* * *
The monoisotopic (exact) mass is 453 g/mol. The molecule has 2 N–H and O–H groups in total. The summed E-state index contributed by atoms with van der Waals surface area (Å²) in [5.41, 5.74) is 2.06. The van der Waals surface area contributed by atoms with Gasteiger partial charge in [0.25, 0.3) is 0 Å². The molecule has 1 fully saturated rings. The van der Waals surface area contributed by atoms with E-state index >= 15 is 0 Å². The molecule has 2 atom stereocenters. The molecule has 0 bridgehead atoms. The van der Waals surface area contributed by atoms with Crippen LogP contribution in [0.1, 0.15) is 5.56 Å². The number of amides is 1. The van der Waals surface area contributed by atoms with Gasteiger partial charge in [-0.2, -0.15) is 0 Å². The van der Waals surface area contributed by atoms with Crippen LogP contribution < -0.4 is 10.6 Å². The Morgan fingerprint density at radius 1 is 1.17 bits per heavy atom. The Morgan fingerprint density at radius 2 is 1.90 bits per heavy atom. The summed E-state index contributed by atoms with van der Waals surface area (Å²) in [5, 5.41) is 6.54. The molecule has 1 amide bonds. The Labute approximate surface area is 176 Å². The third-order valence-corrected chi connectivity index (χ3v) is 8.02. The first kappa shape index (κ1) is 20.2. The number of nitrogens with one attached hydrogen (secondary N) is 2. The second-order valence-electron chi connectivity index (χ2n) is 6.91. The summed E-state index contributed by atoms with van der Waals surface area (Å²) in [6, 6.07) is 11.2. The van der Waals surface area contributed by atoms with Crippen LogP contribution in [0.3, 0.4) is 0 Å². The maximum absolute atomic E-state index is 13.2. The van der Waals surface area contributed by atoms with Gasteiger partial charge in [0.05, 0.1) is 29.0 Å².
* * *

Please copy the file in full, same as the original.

The monoisotopic (exact) mass is 453 g/mol. The molecule has 2 N–H and O–H groups in total. The summed E-state index contributed by atoms with van der Waals surface area (Å²) in [5.41, 5.74) is 2.06. The van der Waals surface area contributed by atoms with Gasteiger partial charge in [0.25, 0.3) is 0 Å². The molecule has 1 fully saturated rings. The van der Waals surface area contributed by atoms with E-state index >= 15 is 0 Å². The molecule has 2 atom stereocenters. The molecule has 0 bridgehead atoms. The van der Waals surface area contributed by atoms with Crippen LogP contribution in [0.1, 0.15) is 5.56 Å². The number of amides is 1. The van der Waals surface area contributed by atoms with Gasteiger partial charge in [-0.2, -0.15) is 0 Å². The van der Waals surface area contributed by atoms with Crippen LogP contribution < -0.4 is 10.6 Å². The Morgan fingerprint density at radius 1 is 1.17 bits per heavy atom. The Morgan fingerprint density at radius 2 is 1.90 bits per heavy atom. The summed E-state index contributed by atoms with van der Waals surface area (Å²) in [5, 5.41) is 6.54. The molecule has 1 amide bonds. The Labute approximate surface area is 176 Å². The third-order valence-corrected chi connectivity index (χ3v) is 8.02. The first kappa shape index (κ1) is 20.2. The number of nitrogens with one attached hydrogen (secondary N) is 2. The second-order valence-electron chi connectivity index (χ2n) is 6.91. The summed E-state index contributed by atoms with van der Waals surface area (Å²) in [6, 6.07) is 11.2. The van der Waals surface area contributed by atoms with Crippen LogP contribution in [0.3, 0.4) is 0 Å². The maximum absolute atomic E-state index is 13.2. The van der Waals surface area contributed by atoms with Gasteiger partial charge in [0.05, 0.1) is 29.0 Å².